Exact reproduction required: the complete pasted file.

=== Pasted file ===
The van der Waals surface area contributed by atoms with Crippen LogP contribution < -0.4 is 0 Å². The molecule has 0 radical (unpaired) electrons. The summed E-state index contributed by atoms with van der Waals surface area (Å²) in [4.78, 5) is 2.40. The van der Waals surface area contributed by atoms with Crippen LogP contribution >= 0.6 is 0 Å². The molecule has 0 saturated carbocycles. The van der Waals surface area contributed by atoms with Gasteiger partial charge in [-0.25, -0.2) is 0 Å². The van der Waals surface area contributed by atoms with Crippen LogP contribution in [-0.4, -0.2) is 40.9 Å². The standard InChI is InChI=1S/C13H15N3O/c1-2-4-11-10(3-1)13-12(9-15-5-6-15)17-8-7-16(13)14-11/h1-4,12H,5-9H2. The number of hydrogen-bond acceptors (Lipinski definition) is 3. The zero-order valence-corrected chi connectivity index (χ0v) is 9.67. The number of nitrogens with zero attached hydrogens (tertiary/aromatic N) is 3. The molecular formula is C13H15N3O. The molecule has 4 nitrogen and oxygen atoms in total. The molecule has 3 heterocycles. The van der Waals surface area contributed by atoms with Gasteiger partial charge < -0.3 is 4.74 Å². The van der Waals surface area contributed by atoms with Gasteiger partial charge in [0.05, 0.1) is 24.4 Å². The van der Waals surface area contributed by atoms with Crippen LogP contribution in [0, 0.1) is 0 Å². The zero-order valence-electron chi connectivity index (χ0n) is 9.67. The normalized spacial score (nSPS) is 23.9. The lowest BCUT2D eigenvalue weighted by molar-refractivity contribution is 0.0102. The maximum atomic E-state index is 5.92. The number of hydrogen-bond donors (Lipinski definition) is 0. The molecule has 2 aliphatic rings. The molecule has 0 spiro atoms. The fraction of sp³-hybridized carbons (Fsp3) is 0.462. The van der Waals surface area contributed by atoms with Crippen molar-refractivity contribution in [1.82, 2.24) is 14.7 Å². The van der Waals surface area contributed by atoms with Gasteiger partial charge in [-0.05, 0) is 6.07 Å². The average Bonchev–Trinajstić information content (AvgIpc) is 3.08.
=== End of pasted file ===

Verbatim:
The van der Waals surface area contributed by atoms with Crippen LogP contribution < -0.4 is 0 Å². The molecule has 0 radical (unpaired) electrons. The summed E-state index contributed by atoms with van der Waals surface area (Å²) in [4.78, 5) is 2.40. The van der Waals surface area contributed by atoms with Crippen LogP contribution >= 0.6 is 0 Å². The molecule has 0 saturated carbocycles. The van der Waals surface area contributed by atoms with Gasteiger partial charge in [-0.25, -0.2) is 0 Å². The van der Waals surface area contributed by atoms with Crippen LogP contribution in [-0.4, -0.2) is 40.9 Å². The standard InChI is InChI=1S/C13H15N3O/c1-2-4-11-10(3-1)13-12(9-15-5-6-15)17-8-7-16(13)14-11/h1-4,12H,5-9H2. The number of hydrogen-bond acceptors (Lipinski definition) is 3. The zero-order valence-corrected chi connectivity index (χ0v) is 9.67. The number of nitrogens with zero attached hydrogens (tertiary/aromatic N) is 3. The molecular formula is C13H15N3O. The molecule has 4 nitrogen and oxygen atoms in total. The molecule has 3 heterocycles. The van der Waals surface area contributed by atoms with Gasteiger partial charge < -0.3 is 4.74 Å². The van der Waals surface area contributed by atoms with Gasteiger partial charge in [0.05, 0.1) is 24.4 Å². The van der Waals surface area contributed by atoms with Crippen LogP contribution in [0, 0.1) is 0 Å². The zero-order valence-electron chi connectivity index (χ0n) is 9.67. The normalized spacial score (nSPS) is 23.9. The lowest BCUT2D eigenvalue weighted by molar-refractivity contribution is 0.0102. The maximum atomic E-state index is 5.92. The number of hydrogen-bond donors (Lipinski definition) is 0. The molecule has 2 aliphatic rings. The molecule has 0 spiro atoms. The fraction of sp³-hybridized carbons (Fsp3) is 0.462. The van der Waals surface area contributed by atoms with Crippen molar-refractivity contribution in [1.82, 2.24) is 14.7 Å². The van der Waals surface area contributed by atoms with Gasteiger partial charge in [-0.05, 0) is 6.07 Å². The average Bonchev–Trinajstić information content (AvgIpc) is 3.08.